They knew that they could trust God—even if things didn’t turn out the way they hoped.

They knew that faith is more than mental assent, more than an acknowledgment that God lives. Faith is total trust in Him.

Faith is believing that although we do not understand all things, He does. Faith is knowing that although our power is limited, His is not. Faith in Jesus Christ consists of complete reliance on Him.

I love this talk so much. I love that they said: Yes. He can and will deliver us, but, if He doesn't, we'll go to a horrible fiery death before we stop trusting in Him. I love the idea of, and want to be the kind of person who could, as boldly as Shadrach, Meshach and Abed-nego say, "My Lord can deliver me from this . . . But if not . . . I will stand firm and true to Him."

He then went on to quote from one of my all time favorite chapters of scripture -- Hebrews 11 where it lists all of these amazing things that have been accomplished through faith: The Red Sea was crossed, the walls of Jericho fell, kingdoms were subdued, people escaped death by the sword and claimed great and amazing blessings, etc. And, that is pretty great when our faith secures us those types of experiences, but then the tone of the chapter changes and it mentions other things -- things people were able to endure through their faith:
“And others had trial of cruel mockings and scourgings, … bonds and imprisonment:

“They were stoned, they were sawn asunder, were tempted, were slain with the sword: they wandered about … being destitute, afflicted, tormented; …

“God having provided some better things for them through their sufferings, for without sufferings they could not be made perfect.”

Here is a link to the full talk if any of you want to read it. It's pretty great: "But If Not . . ."

I haven't had many trials in my life -- and sometimes this scares me in an "Oh no! How much longer 'til my luck runs out" sort of way, but I am so grateful for the things I have learned about faith and hope I can truly have the kind of faith required to constantly rely on the Lord -- even when things go far far from how I hoped they would.

Tuesday, October 5, 2010

Blogging Under Less Than Ideal Circumstances

I'm wishing I would blog, but I am here to let you know that blogging -- or being on the computer at all actually -- has quickly become an unappealing way to spend my time; and I will tell you why -- it is because I have basked in the luxury of my laptop for so long. Who wouldn't want to type a little post as they relax on their couch in the evening -- or the morning -- or whenever they happen to be relaxing at all for that matter?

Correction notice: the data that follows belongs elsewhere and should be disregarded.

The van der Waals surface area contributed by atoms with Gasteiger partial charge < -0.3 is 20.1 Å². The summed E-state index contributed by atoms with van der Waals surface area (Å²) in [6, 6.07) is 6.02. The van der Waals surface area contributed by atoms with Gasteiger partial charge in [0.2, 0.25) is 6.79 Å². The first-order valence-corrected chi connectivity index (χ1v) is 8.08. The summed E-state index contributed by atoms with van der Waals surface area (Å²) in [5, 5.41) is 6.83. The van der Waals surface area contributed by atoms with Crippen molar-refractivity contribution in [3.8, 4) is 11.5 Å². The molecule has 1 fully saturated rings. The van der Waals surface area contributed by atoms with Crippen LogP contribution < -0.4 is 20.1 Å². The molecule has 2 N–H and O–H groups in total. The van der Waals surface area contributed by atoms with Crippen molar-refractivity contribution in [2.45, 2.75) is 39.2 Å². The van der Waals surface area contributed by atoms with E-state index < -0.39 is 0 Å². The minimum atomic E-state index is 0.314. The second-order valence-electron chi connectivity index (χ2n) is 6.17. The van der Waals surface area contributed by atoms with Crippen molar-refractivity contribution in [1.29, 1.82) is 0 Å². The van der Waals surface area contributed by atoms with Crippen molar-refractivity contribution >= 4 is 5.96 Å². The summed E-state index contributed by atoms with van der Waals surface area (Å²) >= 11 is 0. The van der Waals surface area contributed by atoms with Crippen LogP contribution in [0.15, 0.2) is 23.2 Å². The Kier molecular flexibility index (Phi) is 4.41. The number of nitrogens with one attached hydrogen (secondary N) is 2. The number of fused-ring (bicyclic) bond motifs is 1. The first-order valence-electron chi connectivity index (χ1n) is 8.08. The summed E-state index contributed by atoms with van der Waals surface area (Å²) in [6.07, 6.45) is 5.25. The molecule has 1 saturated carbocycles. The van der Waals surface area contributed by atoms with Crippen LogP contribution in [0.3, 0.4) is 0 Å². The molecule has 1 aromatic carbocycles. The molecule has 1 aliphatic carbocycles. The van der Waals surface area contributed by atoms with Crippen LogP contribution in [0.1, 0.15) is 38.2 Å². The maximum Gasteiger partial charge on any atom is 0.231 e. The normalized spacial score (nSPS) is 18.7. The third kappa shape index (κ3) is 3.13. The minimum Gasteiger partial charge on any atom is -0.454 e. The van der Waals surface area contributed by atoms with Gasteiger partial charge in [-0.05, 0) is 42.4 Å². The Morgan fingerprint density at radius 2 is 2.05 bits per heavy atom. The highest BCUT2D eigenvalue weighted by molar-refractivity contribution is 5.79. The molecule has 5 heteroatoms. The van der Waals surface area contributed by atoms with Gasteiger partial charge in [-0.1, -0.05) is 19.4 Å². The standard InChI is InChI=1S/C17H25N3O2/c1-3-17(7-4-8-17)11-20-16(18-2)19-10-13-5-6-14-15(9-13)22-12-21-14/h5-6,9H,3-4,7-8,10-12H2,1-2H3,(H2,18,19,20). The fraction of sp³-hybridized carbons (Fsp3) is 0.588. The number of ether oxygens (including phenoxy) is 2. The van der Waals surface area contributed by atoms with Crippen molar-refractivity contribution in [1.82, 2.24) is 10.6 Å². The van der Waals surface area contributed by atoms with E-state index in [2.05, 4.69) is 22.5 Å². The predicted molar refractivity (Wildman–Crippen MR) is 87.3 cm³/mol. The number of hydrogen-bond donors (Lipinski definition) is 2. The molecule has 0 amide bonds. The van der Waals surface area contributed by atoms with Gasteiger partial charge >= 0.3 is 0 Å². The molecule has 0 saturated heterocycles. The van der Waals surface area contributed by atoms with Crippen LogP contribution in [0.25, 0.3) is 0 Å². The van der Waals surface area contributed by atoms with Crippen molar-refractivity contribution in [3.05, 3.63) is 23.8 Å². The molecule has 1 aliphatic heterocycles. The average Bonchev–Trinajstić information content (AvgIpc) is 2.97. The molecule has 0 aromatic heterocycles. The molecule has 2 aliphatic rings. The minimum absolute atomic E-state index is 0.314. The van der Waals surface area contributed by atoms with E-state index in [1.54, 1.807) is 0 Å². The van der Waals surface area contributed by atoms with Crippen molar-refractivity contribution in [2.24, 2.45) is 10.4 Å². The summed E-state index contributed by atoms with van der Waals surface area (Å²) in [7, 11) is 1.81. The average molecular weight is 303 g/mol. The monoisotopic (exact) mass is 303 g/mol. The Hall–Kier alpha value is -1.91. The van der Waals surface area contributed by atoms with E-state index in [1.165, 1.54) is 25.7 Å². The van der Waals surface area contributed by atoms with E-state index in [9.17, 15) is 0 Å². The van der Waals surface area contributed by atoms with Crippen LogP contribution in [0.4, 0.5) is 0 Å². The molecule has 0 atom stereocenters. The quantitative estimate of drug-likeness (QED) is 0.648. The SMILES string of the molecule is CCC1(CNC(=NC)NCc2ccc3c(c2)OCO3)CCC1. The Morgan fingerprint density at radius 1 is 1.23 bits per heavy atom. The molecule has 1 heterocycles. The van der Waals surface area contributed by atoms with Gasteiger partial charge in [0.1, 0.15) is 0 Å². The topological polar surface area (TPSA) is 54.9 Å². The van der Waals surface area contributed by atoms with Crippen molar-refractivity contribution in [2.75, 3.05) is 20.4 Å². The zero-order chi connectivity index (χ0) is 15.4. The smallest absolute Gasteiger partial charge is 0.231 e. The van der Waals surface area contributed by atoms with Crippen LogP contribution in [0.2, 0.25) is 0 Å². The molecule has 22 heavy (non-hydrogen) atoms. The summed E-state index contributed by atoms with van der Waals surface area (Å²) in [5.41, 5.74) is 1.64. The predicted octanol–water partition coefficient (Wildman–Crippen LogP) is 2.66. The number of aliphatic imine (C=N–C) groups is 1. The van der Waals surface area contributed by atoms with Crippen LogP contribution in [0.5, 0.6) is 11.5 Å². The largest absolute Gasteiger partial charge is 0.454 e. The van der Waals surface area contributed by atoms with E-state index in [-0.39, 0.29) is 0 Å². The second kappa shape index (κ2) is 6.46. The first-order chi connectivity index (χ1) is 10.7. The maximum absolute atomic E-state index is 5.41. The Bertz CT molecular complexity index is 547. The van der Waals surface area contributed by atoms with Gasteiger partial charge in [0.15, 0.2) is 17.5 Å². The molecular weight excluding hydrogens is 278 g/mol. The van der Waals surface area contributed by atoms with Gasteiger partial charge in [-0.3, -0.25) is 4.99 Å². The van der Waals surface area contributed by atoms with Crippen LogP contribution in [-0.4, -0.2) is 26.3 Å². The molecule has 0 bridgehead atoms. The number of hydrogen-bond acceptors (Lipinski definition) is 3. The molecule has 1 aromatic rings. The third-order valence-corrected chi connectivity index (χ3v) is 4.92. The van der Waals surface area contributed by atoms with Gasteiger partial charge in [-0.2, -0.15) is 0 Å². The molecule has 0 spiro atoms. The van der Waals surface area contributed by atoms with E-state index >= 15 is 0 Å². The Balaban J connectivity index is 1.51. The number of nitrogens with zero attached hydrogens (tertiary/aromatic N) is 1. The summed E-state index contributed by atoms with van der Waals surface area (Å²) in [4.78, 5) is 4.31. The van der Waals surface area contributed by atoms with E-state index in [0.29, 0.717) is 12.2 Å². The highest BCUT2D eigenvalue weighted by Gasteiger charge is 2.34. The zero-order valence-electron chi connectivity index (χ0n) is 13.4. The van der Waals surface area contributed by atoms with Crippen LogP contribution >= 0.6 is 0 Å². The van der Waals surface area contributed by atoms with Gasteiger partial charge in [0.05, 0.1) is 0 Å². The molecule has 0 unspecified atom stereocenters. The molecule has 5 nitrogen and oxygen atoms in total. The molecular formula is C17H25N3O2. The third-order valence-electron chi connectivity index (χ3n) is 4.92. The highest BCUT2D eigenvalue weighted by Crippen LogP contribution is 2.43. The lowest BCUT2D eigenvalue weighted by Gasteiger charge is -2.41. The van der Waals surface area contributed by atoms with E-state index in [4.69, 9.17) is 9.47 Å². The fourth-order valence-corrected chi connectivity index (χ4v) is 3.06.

But now our laptop is down and our only other means of communication with the outside world (well, besides all the other means of communicating) is by sneaking down to our dim unfinished basement to use the old slow creaking computer of days gone by that is left here for -- well -- just such an occasion as this, I suppose. And it does feel like sneaking . . . like at any moment someone (good or evil) might discover me down here in my dark little room hunched over this keyboard -- waiting for the letters I have typed a few seconds ago to actually catch up and become visible on the screen. This did use to be a hidden room where marijuana plants quietly bloomed (only accessible through a small secret door under the stairs) so that can only add to the feeling of being about sneaky business here. (For those of you who think I'm just being clever, I'm not. The previous owners of this house loved to grow their marijuana).

Anywho, so I've scuttled off down here like a little rat to let you all know I am alive and well -- in the bright and light upstairs computer free world. My kids are too -- or at least I assume. I can't actually hear them down here, so, it is possible that they may not be well at all.

While I'm here, before I get too cold and scared, let us see what I can find to type about.

One -- I might keep changing my blog name to other cool things like, "A Chicken in the Window Well and A Jaw Bone Boiling in a Pot on the Stove," or, "A Chicken in the Window Well and . . ." well, here, my new idea is breaking down. BUT, Abe did find some mysterious jaw bone in the hollows behind my parents' house on Sunday. He was concerned it might give him rabies and while, mostly, I was sure this would not be so, I quickly agreed with Mike when he suggested Abe might boil it. So, Sunday night there was a jaw bone -- teeth and all -- bubbling away happily on my stove. I'm going to tell my kids they should be grateful that that jawbone wasn't all we had to season our shriveled potato and water soup -- like when I was a kid.